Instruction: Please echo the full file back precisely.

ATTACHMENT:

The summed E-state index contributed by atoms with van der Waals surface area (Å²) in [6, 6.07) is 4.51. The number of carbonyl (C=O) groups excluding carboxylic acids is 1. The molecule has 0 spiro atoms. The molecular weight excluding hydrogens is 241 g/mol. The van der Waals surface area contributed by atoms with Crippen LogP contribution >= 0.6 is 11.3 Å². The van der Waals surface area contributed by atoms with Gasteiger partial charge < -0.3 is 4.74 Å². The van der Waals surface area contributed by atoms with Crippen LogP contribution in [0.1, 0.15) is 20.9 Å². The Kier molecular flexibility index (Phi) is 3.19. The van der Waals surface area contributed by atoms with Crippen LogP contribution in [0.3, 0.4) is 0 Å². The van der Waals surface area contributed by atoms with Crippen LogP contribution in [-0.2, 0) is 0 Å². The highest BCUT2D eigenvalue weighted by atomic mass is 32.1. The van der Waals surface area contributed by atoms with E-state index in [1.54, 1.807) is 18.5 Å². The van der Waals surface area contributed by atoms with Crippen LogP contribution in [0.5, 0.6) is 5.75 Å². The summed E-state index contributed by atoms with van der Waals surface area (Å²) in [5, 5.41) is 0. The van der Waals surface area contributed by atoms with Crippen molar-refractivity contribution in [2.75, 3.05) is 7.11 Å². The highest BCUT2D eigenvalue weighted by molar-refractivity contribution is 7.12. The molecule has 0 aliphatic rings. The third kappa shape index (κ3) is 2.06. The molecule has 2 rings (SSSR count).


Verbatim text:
The summed E-state index contributed by atoms with van der Waals surface area (Å²) in [6, 6.07) is 4.51. The number of carbonyl (C=O) groups excluding carboxylic acids is 1. The molecule has 0 spiro atoms. The molecular weight excluding hydrogens is 241 g/mol. The van der Waals surface area contributed by atoms with Crippen LogP contribution >= 0.6 is 11.3 Å². The van der Waals surface area contributed by atoms with Gasteiger partial charge < -0.3 is 4.74 Å². The van der Waals surface area contributed by atoms with Crippen LogP contribution in [0.1, 0.15) is 20.9 Å². The Kier molecular flexibility index (Phi) is 3.19. The van der Waals surface area contributed by atoms with Crippen LogP contribution in [0.3, 0.4) is 0 Å². The van der Waals surface area contributed by atoms with Crippen LogP contribution in [-0.2, 0) is 0 Å². The highest BCUT2D eigenvalue weighted by atomic mass is 32.1. The van der Waals surface area contributed by atoms with E-state index in [1.54, 1.807) is 18.5 Å². The van der Waals surface area contributed by atoms with Crippen LogP contribution in [0.5, 0.6) is 5.75 Å². The summed E-state index contributed by atoms with van der Waals surface area (Å²) in [5, 5.41) is 0. The van der Waals surface area contributed by atoms with Crippen molar-refractivity contribution in [2.75, 3.05) is 7.11 Å². The highest BCUT2D eigenvalue weighted by molar-refractivity contribution is 7.12. The molecule has 0 aliphatic rings. The third kappa shape index (κ3) is 2.06. The molecule has 2 rings (SSSR count).